“What works for men doesn’t work for everyone”: why cities need to start planning with women in mind

Mannequins erected in London's Marble Arch to promote Safer Cities for Women Day. Image: Action Aid.

Last year, councillors for the city of London, in Ontario, Canada, spent 90 minutes discussing a 12 word addition to a document. The contentious sentence read, “Consider a gender lens during the development and execution of new policies”.

Harmless sounding, perhaps, but some of the male politicians felt the line impugned their honour. Bill Armstrong, representative of Ward 2 since the 90s, accused Maureen Cassidy, the councillor who introduced the offending line, of “questioning the integrity of our administration and suggesting they were doing practices that would be discriminatory”.

That, he said, was simply not the case, and “I’ve been there long enough to know” – a reference perhaps to his opponent’s more recent assumption of office. “Plain and simple,” he concluded, “all people are treated equally, so it doesn’t have to be said.” 

The thing is, while Armstrong’s sentiment may be admirable, treating people equally has a long rap-sheet when it comes to achieving equal outcomes. That is to say, treating people equally often translates as treating people like men.

And not all people are men. Some of them (quite a lot actually) are women. Some of them are also girls – and boys. Sometimes people are men, but they aren’t the white, middle-aged, able-bodied men that are imagined when city halls are drawing up plans to treat people equally. 

What all this means is that what works for men, as imagined by city hall, doesn’t necessarily work for everyone else. By treating us in a way that suits this male ideal, the rest of us are disadvantaged – often in surprising ways.

For example, I bet you’ve never thought about snow clearing as a gendered issue. Neither had city officials in Karlskoga, in Sweden. “The community development staff made jokes about how at least snow is something the gender people won’t get involved in,” explained Bruno Rudström, one of the city’s gender equality strategists.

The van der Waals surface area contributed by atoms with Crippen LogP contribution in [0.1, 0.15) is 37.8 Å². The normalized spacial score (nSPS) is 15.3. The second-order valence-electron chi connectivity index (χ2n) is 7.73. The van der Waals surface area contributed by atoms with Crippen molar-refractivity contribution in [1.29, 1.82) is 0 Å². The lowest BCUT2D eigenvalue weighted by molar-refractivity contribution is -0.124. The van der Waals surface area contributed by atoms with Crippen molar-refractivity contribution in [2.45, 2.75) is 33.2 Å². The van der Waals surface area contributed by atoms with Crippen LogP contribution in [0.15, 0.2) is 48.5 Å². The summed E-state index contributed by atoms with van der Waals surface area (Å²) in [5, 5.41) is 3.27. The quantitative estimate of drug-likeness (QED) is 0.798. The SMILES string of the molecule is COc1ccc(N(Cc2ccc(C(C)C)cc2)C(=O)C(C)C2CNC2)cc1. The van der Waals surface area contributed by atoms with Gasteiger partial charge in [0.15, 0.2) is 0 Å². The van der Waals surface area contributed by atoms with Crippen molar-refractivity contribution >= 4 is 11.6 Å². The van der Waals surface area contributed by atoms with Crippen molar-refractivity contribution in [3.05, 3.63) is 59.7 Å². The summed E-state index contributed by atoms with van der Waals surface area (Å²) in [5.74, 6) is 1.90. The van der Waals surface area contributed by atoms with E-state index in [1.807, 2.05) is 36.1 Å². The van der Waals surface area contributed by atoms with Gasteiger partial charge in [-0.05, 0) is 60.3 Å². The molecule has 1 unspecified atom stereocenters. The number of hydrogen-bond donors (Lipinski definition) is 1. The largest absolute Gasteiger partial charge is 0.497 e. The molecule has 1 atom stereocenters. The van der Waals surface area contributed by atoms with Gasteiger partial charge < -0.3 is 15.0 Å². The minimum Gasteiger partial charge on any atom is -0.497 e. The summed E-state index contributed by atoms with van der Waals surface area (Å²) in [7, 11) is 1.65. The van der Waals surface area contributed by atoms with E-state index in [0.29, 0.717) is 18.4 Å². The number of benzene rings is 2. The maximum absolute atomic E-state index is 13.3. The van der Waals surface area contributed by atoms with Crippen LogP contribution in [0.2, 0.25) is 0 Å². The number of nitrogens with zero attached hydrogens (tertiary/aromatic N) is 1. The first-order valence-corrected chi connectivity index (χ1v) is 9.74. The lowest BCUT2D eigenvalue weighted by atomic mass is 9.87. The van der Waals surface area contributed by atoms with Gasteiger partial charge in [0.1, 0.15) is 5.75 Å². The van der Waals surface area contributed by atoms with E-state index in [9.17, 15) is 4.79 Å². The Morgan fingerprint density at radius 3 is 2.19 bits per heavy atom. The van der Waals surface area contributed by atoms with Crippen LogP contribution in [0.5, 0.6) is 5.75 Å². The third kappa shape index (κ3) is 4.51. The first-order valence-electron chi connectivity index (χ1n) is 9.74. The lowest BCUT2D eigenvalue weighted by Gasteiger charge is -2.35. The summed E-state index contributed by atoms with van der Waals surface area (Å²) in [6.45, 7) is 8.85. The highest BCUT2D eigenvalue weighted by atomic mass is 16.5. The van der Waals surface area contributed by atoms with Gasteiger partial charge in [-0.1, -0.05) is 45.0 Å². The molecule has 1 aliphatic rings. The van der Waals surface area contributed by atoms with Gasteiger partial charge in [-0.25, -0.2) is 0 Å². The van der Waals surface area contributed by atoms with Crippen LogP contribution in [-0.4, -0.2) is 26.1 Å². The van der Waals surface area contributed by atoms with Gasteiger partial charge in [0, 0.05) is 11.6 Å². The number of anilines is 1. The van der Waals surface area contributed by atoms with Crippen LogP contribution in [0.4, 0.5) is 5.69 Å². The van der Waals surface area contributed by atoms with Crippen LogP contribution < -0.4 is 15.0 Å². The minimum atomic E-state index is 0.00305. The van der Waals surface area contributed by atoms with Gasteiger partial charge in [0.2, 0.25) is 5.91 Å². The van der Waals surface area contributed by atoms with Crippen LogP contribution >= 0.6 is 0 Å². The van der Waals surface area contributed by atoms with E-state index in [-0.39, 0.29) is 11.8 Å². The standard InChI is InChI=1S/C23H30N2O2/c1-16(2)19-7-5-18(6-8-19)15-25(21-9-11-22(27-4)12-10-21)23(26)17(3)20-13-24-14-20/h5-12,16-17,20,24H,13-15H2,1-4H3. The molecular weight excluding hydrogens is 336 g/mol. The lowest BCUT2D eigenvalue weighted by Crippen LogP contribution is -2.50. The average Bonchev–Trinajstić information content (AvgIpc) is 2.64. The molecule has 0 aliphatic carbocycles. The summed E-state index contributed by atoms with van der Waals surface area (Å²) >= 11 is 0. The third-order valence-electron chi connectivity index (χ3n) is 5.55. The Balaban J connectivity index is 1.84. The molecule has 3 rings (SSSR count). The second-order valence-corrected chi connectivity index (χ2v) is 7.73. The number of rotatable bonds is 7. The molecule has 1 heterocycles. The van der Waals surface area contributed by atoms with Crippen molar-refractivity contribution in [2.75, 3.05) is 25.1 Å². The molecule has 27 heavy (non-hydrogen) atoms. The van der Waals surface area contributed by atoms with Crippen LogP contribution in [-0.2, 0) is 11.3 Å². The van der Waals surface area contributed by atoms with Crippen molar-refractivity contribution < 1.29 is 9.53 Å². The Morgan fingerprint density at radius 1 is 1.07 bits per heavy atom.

But on reflection, they realised that even something as seemingly neutral as snow-clearing, actually could have a markedly different impact on men and women, due to the gender split in travel style. Women are more likely than men to walk, bike, and use public transport, whereas men are more likely to drive. By prioritising clearing the roads, the city was prioritising the way men choose to travel, despite the fact that walking or pushing a stroller though 10cm of snow is much harder than driving a car through it.

So the city changed the order of snow-clearing to focus on the pavements and cycle paths first, particularly around schools. As an unexpected by-product, it found a marked decrease in injuries: pedestrians are three times as likely as motorists to be injured in accidents due to slippery conditions. 

Parks are another area you might not immediately think of as gendered spaces – but a study in Vienna found that, after the age of nine, there was a dramatic decline in the number of girls using them. The reason behind this decline was not that girls stopped liking the parks: rather, if they had to compete with boys for space, they tended to lose, because they were less assertive.

If she was older she probably wouldn't be here. Image: Getty.

In response, the city redesigned the parks to include a variety of courts to encourage different activities. It also divided large open areas into smaller semi-enclosed spaces. The effect was dramatic, and almost immediate: now that they didn’t have to share the same space as the boys, the girls returned. A small change, but an effective one.

There are a number of other hidden ways in which cities can exclude women – for example, the traditional “human scale” for buildings as advocated by the Swiss architect Le Corbusier, where human meant a 6 foot male. But the number one way in which women are let down in city planning is through a lack of safety, which in turn can impede women’s access to work, a social life, housing and transportation.


Last Friday, ActionAid held a demonstration in Marble Arch, for Safer Cities for Women Day: 30 mannequins, a third marked in red, to symbolise the one in three women who will experience male violence in her lifetime. Each mannequin carried a quote from a woman. “The police told me not to tell anyone,” read one. “This is my city,” read another.

It may be her city in theory, but in practice, things are a little different. Poor lighting, dangerous public transport, even inadequate public toilet provision can all lead to cities being inhospitable places for women: in a typical Mumbai slum, there are around six toilets per 8,000 women, many of them infested with rats or without water. Women are often raped or assaulted as they search for a toilet.

Inevitably, it is Sweden that is leading the way in tackling these issues. After research finding that women were reluctant to use municipal car parks – due to traditionally poor lighting, windowless concrete walls, and lifts and stairwells tucked out of sight with few people around and no easy means of escape – officials in Gothenburg decided to do something about it.

Concrete was substituted for glass, and better lighting was installed, as well as an increased security presence. “A car-park company cannot solve the underlying problem, which is men’s violence against women,” said Jonas Nilsson, the company’s head of car park security, “but we can take many measures to reduce people’s insecurity.” And making cities more woman-friendly doesn’t have to be a purely selfless act: since the changes, more women have started using the car-park, and so the company made more money. Everyone wins.